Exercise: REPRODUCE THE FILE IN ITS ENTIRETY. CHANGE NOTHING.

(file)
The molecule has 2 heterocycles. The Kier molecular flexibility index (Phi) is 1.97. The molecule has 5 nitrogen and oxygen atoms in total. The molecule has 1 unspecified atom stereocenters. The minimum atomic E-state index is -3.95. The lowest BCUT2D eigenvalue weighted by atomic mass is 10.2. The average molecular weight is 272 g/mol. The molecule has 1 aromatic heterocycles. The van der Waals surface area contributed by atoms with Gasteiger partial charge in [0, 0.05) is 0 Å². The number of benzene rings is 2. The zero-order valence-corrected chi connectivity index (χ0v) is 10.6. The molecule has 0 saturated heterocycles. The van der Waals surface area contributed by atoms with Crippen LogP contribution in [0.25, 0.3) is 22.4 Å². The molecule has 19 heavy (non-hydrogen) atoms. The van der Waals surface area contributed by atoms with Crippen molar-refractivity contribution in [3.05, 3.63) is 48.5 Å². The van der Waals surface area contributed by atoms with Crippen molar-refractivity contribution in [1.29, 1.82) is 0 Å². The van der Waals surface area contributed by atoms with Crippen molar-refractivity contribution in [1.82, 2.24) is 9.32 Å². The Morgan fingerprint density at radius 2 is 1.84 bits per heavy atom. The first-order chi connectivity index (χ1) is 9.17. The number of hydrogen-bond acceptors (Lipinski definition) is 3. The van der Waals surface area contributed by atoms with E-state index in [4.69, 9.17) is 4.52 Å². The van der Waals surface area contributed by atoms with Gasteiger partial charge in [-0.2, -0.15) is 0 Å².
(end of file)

The molecule has 2 heterocycles. The Kier molecular flexibility index (Phi) is 1.97. The molecule has 5 nitrogen and oxygen atoms in total. The molecule has 1 unspecified atom stereocenters. The minimum atomic E-state index is -3.95. The lowest BCUT2D eigenvalue weighted by atomic mass is 10.2. The average molecular weight is 272 g/mol. The molecule has 1 aromatic heterocycles. The van der Waals surface area contributed by atoms with Gasteiger partial charge in [0, 0.05) is 0 Å². The number of benzene rings is 2. The zero-order valence-corrected chi connectivity index (χ0v) is 10.6. The molecule has 0 saturated heterocycles. The van der Waals surface area contributed by atoms with Crippen LogP contribution in [0.25, 0.3) is 22.4 Å². The molecule has 19 heavy (non-hydrogen) atoms. The van der Waals surface area contributed by atoms with Crippen molar-refractivity contribution in [3.05, 3.63) is 48.5 Å². The van der Waals surface area contributed by atoms with Crippen molar-refractivity contribution in [1.29, 1.82) is 0 Å². The van der Waals surface area contributed by atoms with Crippen molar-refractivity contribution in [1.82, 2.24) is 9.32 Å². The Morgan fingerprint density at radius 2 is 1.84 bits per heavy atom. The first-order chi connectivity index (χ1) is 9.17. The number of hydrogen-bond acceptors (Lipinski definition) is 3. The van der Waals surface area contributed by atoms with E-state index in [4.69, 9.17) is 4.52 Å². The van der Waals surface area contributed by atoms with Gasteiger partial charge in [-0.2, -0.15) is 0 Å².